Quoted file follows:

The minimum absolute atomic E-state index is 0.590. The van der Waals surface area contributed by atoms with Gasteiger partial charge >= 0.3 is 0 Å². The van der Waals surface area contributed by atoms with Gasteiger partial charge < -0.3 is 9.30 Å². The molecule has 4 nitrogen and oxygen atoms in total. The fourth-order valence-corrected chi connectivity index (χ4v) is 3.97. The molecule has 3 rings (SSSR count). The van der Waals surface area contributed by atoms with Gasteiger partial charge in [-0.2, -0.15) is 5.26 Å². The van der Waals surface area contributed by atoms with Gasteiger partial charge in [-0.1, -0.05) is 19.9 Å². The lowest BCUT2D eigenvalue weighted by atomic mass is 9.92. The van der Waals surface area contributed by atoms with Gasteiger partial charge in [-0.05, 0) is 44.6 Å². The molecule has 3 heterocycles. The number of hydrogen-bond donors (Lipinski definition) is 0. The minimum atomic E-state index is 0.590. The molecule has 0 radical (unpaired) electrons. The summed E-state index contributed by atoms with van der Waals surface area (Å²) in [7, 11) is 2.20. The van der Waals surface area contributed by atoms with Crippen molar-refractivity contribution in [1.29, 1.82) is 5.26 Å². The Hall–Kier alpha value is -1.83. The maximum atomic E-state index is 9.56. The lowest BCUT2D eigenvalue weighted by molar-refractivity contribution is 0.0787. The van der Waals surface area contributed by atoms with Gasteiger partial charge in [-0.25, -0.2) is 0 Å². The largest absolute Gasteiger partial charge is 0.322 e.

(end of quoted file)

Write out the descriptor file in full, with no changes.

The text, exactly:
The minimum absolute atomic E-state index is 0.590. The van der Waals surface area contributed by atoms with Gasteiger partial charge >= 0.3 is 0 Å². The van der Waals surface area contributed by atoms with Gasteiger partial charge < -0.3 is 9.30 Å². The molecule has 4 nitrogen and oxygen atoms in total. The fourth-order valence-corrected chi connectivity index (χ4v) is 3.97. The molecule has 3 rings (SSSR count). The van der Waals surface area contributed by atoms with Gasteiger partial charge in [-0.2, -0.15) is 5.26 Å². The van der Waals surface area contributed by atoms with Gasteiger partial charge in [-0.1, -0.05) is 19.9 Å². The lowest BCUT2D eigenvalue weighted by atomic mass is 9.92. The van der Waals surface area contributed by atoms with Gasteiger partial charge in [-0.05, 0) is 44.6 Å². The molecule has 3 heterocycles. The number of hydrogen-bond donors (Lipinski definition) is 0. The minimum atomic E-state index is 0.590. The molecule has 0 radical (unpaired) electrons. The summed E-state index contributed by atoms with van der Waals surface area (Å²) in [7, 11) is 2.20. The van der Waals surface area contributed by atoms with Crippen molar-refractivity contribution in [1.29, 1.82) is 5.26 Å². The Hall–Kier alpha value is -1.83. The maximum atomic E-state index is 9.56. The lowest BCUT2D eigenvalue weighted by molar-refractivity contribution is 0.0787. The van der Waals surface area contributed by atoms with Gasteiger partial charge in [-0.25, -0.2) is 0 Å². The largest absolute Gasteiger partial charge is 0.322 e.